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Using Apache Hadoop for Operational Analytics

Hadoop has become the preferred choice for big data analytics; it can handle both structured and unstructured data at very high volumes with an unprecedented price/performance ratio. Hadoop's ecosystem advances now also make it suitable for real-time analytics. We explore how organizations can put Hadoop to work to improve operations and gain a competitive edge.

Most people associate Hadoop with batch-oriented analytical systems, but a growing number of organizations are now using Hadoop for operational analytics. As shown in Figure 1, this enables Hadoop to become a strategic platform in any organization's data architecture.

Figure 1. Advances in the Hadoop ecosystem now make it possible for this popular and traditionally batch-oriented data analytics platform to be used in real-time operational systems.

This expanded role for Hadoop has been enabled by enhancements specifically designed to accommodate the operational system requirements for high availability and high transactional performance, as well as for solid security and mission-critical data protection.

In contrast to Hadoop's role in big data analytics, operational analytics requires making many relatively small decisions in real time. The operational data often also arrives in continuous streams in real time, and the analytics often operate as closed-loop processes (with or without intervention) to continuously improve results, as shown in Figure 2.

Figure 2. Hadoop can be extended to address operational analytics and impact business as it happens.

Hadoop at Work in Operational Systems

Highlighted here are a few operational applications that can benefit from Hadoop's analytical prowess. The "horizontal" applications can be found in virtually any organization; the "vertical" applications are normally found only in the specific industries identified. Neither list is meant to be exhaustive. Readers are encouraged to imagine other ways real-time analytics might improve operations in their own organization.

Horizontal Applications

Clickstream analysis: This operational application identifies and responds to customer preferences and behaviors, achieves a better understanding of how customers analyze information and make decisions, and optimizes websites and Web pages to personalize the user experience and improve customer conversion rates. By using Hadoop to ingest and analyze clickstream data in real time, one MapR user was able to increase its online customer conversion rate by 10 percent, resulting in millions of dollars in additional revenue.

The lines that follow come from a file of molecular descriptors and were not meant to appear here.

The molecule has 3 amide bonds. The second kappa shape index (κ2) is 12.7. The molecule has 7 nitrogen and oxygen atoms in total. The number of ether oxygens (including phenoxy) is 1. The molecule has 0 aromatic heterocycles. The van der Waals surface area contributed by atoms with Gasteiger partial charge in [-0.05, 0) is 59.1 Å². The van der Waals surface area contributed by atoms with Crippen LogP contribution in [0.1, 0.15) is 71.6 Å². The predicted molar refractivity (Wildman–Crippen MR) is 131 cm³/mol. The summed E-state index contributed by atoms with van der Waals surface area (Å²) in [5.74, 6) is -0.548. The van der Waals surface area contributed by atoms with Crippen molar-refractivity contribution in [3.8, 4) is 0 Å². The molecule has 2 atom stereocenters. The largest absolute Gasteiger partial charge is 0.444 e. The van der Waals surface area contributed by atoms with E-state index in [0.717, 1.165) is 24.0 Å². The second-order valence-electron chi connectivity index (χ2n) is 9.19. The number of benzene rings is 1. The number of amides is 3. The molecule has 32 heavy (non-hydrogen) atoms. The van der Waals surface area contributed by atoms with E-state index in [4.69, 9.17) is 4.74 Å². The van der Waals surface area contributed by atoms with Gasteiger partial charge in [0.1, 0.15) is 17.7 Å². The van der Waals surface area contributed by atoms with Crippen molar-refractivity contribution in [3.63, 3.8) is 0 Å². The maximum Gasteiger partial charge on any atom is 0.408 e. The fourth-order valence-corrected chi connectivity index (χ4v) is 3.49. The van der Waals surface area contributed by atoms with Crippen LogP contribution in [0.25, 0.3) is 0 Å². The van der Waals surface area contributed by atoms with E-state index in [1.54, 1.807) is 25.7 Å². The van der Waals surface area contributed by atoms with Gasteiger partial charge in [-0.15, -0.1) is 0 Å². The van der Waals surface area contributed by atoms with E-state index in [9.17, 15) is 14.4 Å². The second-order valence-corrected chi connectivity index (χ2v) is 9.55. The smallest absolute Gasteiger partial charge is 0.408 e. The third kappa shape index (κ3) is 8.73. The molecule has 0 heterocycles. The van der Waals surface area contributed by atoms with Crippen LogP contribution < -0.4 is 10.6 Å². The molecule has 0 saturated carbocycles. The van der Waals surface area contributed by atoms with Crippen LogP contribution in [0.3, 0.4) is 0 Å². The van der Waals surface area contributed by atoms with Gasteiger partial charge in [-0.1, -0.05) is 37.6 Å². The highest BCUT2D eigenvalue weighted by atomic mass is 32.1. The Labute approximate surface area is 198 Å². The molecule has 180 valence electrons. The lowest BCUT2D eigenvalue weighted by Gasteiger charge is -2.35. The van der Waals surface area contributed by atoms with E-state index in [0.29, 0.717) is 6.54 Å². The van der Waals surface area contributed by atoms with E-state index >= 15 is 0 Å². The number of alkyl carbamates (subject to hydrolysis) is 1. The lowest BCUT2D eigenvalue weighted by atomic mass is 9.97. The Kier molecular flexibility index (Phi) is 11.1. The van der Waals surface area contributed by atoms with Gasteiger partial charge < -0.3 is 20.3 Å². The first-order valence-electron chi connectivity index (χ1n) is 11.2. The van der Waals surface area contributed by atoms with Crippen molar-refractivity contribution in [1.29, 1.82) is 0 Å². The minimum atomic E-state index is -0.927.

Social media analysis: When a hot topic that could impact an organization's bottom line goes viral, time is of the essence. This application affords greater insight into customer behavior in social media, thereby providing the means to better influence sentiment with timely and targeted messages and offers.

Preventive maintenance: Enterprises can proactively maintain equipment and replace old parts before a costly failure occurs by continuously identifying and assessing all factors that contribute to equipment failure, including the mean time between failure (MTBF) for all component parts. Such applications can also be used to alert customers of the need for preventive maintenance in the products they own. In addition, monitoring equipment or product usage logs can help identify usage patterns or other factors that contribute to premature failures.

Enhanced network security: Advanced persistent threat (APT) protection involves real-time analytics of traffic, particularly for massive volumes of event and user-activity data. Hadoop significantly increases the amount of contextual data that can be analyzed in real time, affording a more complete view of anomalous activities and other attack indicators and providing a more thorough and timely correlation to better detect intrusions as they are occur.

Vertical Applications

Advertising: Enterprises can optimize advertising and promotions by measuring effectiveness and adjusting campaign tactics in real time while enabling better ad targeting, personalization, and placement. This application can also be used on the back end to get better results in ad auctions with better tailoring and targeting to the advertisers. With its Hadoop cluster, the Rubicon Project has been able to handle 100 billion ad auctions per day, three times more trades than NASDAQ and 15 times more transactions than Visa handles daily.